Re: is it legal? - Posted by Chireen
Posted by Chireen on October 06, 2003 at 02:14:17:
I’d be interested to hear some experience on this as well. I’ve been in this business a lot of years, and have not yet known anyone who actually got money back at closing. Well, I take that back, I have seen it happen, but not like they say in the Carlton Sheets description. I’ll explain in the last part of this message.
However, I can answer one of your questions. I’m not an attorney, and this isn’t legal advice, this is just from my experience. Is it illegal to get money back at closing? Getting money back at closing isn’t illegal. How you do it could be. It’s up to the Lender. If they know you are getting money back, and they don’t care, then you can get money back. If you have to hide the fact you get money back, then yes, it could be illegal…well, or against the Lender’s terms. Depending on the situation, it could be fraud on your part towards the Lender, which would be illegal.
Here’s the only situation so far that I’ve seen the Buyer get money back at closing (more money than he put into the house). The Buyer gets a 100% conventional loan, and the Seller has agreed to pay all closing costs. Lender agrees to not hold escrows (to NOT escrow for taxes and insurance in your home payment). So your home payment just consists of your Principal, Interest, and mortgage insurance if any. Since Seller agreed to pay all closing costs, the Buyer’s cost is $0 on page 2 of the HUD-1 (settlement statement) at closing. And let’s say you close 0n October 6th, 2003. On page 1 of the HUD-1, the Title Company has to charge the Seller for his proration of Property Taxes from Jan. 1st through Oct 6th, 2003. So let’s say that’s $2,500 for the Seller’s portion of the property taxes. Property taxes aren’t due until the end of the year, and the Lender isn’t setting up an escrow, so that $2,500 comes back to the Buyer at closing. So the Buyer walks away from closing with $2,500 in his pocket, but in Dec. when the taxes are due, the Buyer must pay the full year of taxes for 2003 of let’s say $3,000. So in actuality, the Buyer did walk away with money from closing, but it really was money that ultimately belonged to the property taxing authorities.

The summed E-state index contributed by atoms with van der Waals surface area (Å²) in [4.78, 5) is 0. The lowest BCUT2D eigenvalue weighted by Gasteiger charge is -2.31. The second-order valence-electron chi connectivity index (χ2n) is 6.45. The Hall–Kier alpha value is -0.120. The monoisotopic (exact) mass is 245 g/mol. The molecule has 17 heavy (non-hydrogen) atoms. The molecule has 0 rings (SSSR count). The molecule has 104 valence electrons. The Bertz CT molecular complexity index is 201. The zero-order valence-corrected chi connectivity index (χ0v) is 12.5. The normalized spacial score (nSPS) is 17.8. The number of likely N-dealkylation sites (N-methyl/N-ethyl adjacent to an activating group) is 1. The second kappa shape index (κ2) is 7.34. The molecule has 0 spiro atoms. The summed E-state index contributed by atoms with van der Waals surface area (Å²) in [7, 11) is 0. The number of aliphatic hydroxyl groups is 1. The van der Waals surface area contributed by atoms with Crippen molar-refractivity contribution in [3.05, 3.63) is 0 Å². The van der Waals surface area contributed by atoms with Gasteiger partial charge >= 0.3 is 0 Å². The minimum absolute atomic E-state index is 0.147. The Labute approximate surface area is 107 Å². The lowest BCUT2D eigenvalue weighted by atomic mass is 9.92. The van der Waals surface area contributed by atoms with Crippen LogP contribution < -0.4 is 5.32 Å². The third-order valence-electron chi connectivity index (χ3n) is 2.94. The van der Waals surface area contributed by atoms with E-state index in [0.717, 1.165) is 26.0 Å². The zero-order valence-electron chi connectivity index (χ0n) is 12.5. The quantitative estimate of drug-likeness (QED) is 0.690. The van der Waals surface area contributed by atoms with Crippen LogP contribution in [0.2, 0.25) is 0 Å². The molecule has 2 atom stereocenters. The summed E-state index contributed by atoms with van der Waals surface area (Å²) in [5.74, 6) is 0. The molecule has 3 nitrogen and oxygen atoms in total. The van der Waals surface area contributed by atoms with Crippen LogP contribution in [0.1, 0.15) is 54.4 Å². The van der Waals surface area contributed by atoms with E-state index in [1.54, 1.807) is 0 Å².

To my knowledge, this isn’t what they are talking about when they talk about walking away with money at closing in one of those seminars or Carlton Sheets info. And again, I’d love to hear from anyone who really did leave closing with money as I’ve not known it to happen either (other than what I described above).
Look forward to hearing from some of you out there.